OK Brummie so thanks for the lesson on Big Data but whats the 3Vs in your world?
Well I see a different set of three Vs that are much closer to home for the typical IT organisation. Perhaps not so sexy like Large Hadron Colliders, NASA systems and Google search servers but closer to home and very pertinent I believe to the IT organization.
Here they are.
The volume of ;’events’ in a modern IT organization has grown. How much? No one can probably quantify to the depth of the big data chasers but I maintain that because of the traditional 3Vs the impact on the IT organization has seen exponential change in the volume of events that need handling. Perhaps I am talking about the classic ITSM – incident, problem, resolution, helpdesk trend reports etc – but perhaps I am also talking about all of this plus event logs being written, reports being run, printing, self-service events, scanning, data transfers, emails sents, conversations, access requests and so on. How many of these ‘events’ therefore happen in a given day. In a week. Last year. Who knows but IT has to handle them either manually, semi-automated or via self -service tools and processes. I wonder how many an average user generates in a day. A month. A year.
The pace of change to applications – Systems of Record, Systems of Innovation and Systems of Differentiation ( see my post about this http://wp.me/p15xAC-xX – is driving such velocity of light weight ‘front office’ apps that originate from public cloud ‘stores’, allowing an empowered mobile user to create ‘IP’ for themselves that allows them to communicate and be smarter. And totally outside the ‘eyes’ of the IT organization. Such velocity whilst intuitive for the user creates a new dynamic for the IT organization as they look for tools and controls to manage this velocity. Are they there yet? No of course because for many this velocity is not measured – or even seen by IT. Its hidden. Or in the shadows.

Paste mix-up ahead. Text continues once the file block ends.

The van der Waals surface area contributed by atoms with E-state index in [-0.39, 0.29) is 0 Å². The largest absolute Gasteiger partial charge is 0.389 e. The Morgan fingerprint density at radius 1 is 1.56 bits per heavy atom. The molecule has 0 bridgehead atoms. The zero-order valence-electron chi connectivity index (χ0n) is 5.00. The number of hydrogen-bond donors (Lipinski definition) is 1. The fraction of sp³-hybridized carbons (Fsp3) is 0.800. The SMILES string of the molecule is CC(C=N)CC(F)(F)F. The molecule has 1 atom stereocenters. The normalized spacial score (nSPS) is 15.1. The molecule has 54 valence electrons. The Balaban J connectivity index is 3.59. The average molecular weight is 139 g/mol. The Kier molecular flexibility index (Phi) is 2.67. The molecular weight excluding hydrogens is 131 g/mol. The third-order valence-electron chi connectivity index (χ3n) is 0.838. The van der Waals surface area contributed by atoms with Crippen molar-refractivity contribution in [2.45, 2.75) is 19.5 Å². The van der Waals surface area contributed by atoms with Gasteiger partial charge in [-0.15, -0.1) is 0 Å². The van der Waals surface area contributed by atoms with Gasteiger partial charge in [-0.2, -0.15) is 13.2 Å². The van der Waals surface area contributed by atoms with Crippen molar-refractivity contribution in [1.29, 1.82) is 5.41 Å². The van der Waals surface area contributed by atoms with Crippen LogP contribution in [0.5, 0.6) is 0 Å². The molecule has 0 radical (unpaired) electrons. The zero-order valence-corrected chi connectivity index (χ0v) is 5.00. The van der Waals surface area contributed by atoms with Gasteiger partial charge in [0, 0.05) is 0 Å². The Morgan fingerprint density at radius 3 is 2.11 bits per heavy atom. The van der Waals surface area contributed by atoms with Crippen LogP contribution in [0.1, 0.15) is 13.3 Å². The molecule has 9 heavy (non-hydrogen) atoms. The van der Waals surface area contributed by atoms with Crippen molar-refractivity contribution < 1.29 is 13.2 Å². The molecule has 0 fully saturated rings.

The devices explosion has introduced so much variety of operating systems, hardware types and application choices that the IT organization of the future has to build a command and control infrastructure that will manage devices that ‘they have no knowledge of nor where it is located’. The idea that a user will create content that the IT department will never see, backup and audit is often a scary ( but inevitable ) thought. How much variety does an IT organization face each day. Compared to last week. To last year. What about next week. Next year.
Of course my 3Vs is really a subset of the real 3Vs, but I often wonder if an IT organization has ever ‘captured’ the growth of these 3Vs rather than get fixated by the perennial debate around ‘ do we need big data’, ‘do we have big data’ ,’if we don’t have big data lets get some’ and ‘now we have it what do we do with it.’
Now that would be an interesting infographic to keep an eye on!
PS. I am going to post quite soon on another dynamic I now see around the competing forces as traditional IT gets squeezed by more dynamic forces driving change from outside the IT organization.